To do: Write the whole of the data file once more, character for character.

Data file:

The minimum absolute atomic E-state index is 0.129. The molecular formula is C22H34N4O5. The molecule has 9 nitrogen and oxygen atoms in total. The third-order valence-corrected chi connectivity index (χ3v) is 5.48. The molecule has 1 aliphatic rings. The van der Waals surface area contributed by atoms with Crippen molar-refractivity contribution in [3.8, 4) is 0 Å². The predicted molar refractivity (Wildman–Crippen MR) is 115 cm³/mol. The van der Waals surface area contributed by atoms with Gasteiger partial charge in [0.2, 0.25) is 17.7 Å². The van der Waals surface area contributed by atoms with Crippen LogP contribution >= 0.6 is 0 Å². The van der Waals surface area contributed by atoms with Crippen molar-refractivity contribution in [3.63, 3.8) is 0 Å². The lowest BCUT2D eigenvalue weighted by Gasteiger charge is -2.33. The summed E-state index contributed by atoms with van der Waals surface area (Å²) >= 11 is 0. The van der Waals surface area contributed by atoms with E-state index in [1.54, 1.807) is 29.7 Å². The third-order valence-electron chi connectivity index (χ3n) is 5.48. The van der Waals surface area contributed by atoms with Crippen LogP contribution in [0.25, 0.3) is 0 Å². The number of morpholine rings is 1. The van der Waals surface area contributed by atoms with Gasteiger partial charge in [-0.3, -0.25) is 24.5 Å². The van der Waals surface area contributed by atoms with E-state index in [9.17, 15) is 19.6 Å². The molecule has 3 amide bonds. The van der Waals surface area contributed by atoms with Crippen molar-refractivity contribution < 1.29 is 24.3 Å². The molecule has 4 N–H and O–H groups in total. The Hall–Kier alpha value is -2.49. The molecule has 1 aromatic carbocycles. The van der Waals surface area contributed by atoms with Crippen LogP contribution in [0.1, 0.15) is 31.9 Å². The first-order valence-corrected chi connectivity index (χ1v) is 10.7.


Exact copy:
The minimum absolute atomic E-state index is 0.129. The molecular formula is C22H34N4O5. The molecule has 9 nitrogen and oxygen atoms in total. The third-order valence-corrected chi connectivity index (χ3v) is 5.48. The molecule has 1 aliphatic rings. The van der Waals surface area contributed by atoms with Crippen molar-refractivity contribution in [3.8, 4) is 0 Å². The predicted molar refractivity (Wildman–Crippen MR) is 115 cm³/mol. The van der Waals surface area contributed by atoms with Gasteiger partial charge in [0.2, 0.25) is 17.7 Å². The van der Waals surface area contributed by atoms with Crippen LogP contribution >= 0.6 is 0 Å². The van der Waals surface area contributed by atoms with Crippen molar-refractivity contribution in [3.63, 3.8) is 0 Å². The lowest BCUT2D eigenvalue weighted by Gasteiger charge is -2.33. The summed E-state index contributed by atoms with van der Waals surface area (Å²) >= 11 is 0. The van der Waals surface area contributed by atoms with E-state index in [1.54, 1.807) is 29.7 Å². The third-order valence-electron chi connectivity index (χ3n) is 5.48. The van der Waals surface area contributed by atoms with Crippen LogP contribution in [0.25, 0.3) is 0 Å². The number of morpholine rings is 1. The van der Waals surface area contributed by atoms with Gasteiger partial charge in [-0.3, -0.25) is 24.5 Å². The van der Waals surface area contributed by atoms with E-state index in [9.17, 15) is 19.6 Å². The molecule has 3 amide bonds. The van der Waals surface area contributed by atoms with Crippen molar-refractivity contribution < 1.29 is 24.3 Å². The molecule has 4 N–H and O–H groups in total. The Hall–Kier alpha value is -2.49. The molecule has 1 aromatic carbocycles. The van der Waals surface area contributed by atoms with Crippen LogP contribution in [0.1, 0.15) is 31.9 Å². The first-order valence-corrected chi connectivity index (χ1v) is 10.7.